Step by step
4. Loading and using Cubase 9.5’s Flux wavetable synth
1 DAW updates often come packed with new instrument and effect plugins. Version 9.5 contains a doozy in the form of Flux, an ultra-modern synth. However, to access it, we must fire up an instance of HALion Sonic SE.
2 With the Load window open, we’ll click the orange All Instrument Data slot above the Load browser to reveal several instruments, with Flux among them. This is no mere sample-playback library, but a full-on wavetable and granular synth with all the trimmings. Let’s select and open it.
3 The browser now shows only the Flux preset patches. We’ll choose one from the Synth Leads category – Tremors should do nicely. For our demonstration, we’ll zero out the Multi Delay Mix and Reverb Mix knobs below. Next, we’ll click the Edit tab to access Flux’s parameters.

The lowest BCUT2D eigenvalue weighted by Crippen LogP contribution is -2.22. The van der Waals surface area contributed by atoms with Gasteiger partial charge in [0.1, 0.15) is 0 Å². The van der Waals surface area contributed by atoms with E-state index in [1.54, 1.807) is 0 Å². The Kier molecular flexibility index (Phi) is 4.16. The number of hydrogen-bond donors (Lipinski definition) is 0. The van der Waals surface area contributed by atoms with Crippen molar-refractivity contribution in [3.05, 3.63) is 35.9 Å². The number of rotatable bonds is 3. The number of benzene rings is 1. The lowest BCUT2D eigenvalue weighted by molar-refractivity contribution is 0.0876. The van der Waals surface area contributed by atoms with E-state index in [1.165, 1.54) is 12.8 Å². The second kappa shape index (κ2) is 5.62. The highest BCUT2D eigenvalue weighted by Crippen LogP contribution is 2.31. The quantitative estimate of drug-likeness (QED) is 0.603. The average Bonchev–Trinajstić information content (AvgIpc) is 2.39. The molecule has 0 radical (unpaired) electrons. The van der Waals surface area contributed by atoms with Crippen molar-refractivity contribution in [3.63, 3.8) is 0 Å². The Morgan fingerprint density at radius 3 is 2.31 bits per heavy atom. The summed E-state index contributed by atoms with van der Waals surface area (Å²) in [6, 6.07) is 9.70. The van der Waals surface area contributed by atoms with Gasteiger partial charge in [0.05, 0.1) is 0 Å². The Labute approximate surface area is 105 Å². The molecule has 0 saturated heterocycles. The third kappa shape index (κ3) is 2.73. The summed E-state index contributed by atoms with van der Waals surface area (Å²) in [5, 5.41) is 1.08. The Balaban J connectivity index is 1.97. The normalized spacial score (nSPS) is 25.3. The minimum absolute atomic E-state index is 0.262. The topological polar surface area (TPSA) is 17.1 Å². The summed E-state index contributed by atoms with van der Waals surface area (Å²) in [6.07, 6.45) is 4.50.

4 There are two waveform displays near the top. There are two Osc buttons for activating the oscillators. Let’s deactivate Osc 2 (the one on the right) so we hear only Osc 1 (along with a very short burst of noise at the start). There is still some motion in this oscillator and the waveform changes when we hold a note.
5 Wavetables are strings of single-cycle waves chained end-to-end. Interest is generated by modulating through those waves. Let’s turn the Position knob all the way down, so that we hear only the first wave with no modulation. That sounds like a standard subtractive patch now. Let’s click the Mod button above the waveform display.
6 This accesses the Modulation Matrix. In the top slot, we see that an envelope is assigned to modulate the wavetable position of Osc 1, but negatively. Because we turned our Position all the way down, it no longer works. Try cranking the Depth amount slider fully to the right. We can now hear Flux cycling through its waves in the reverse direction. Very intriguing!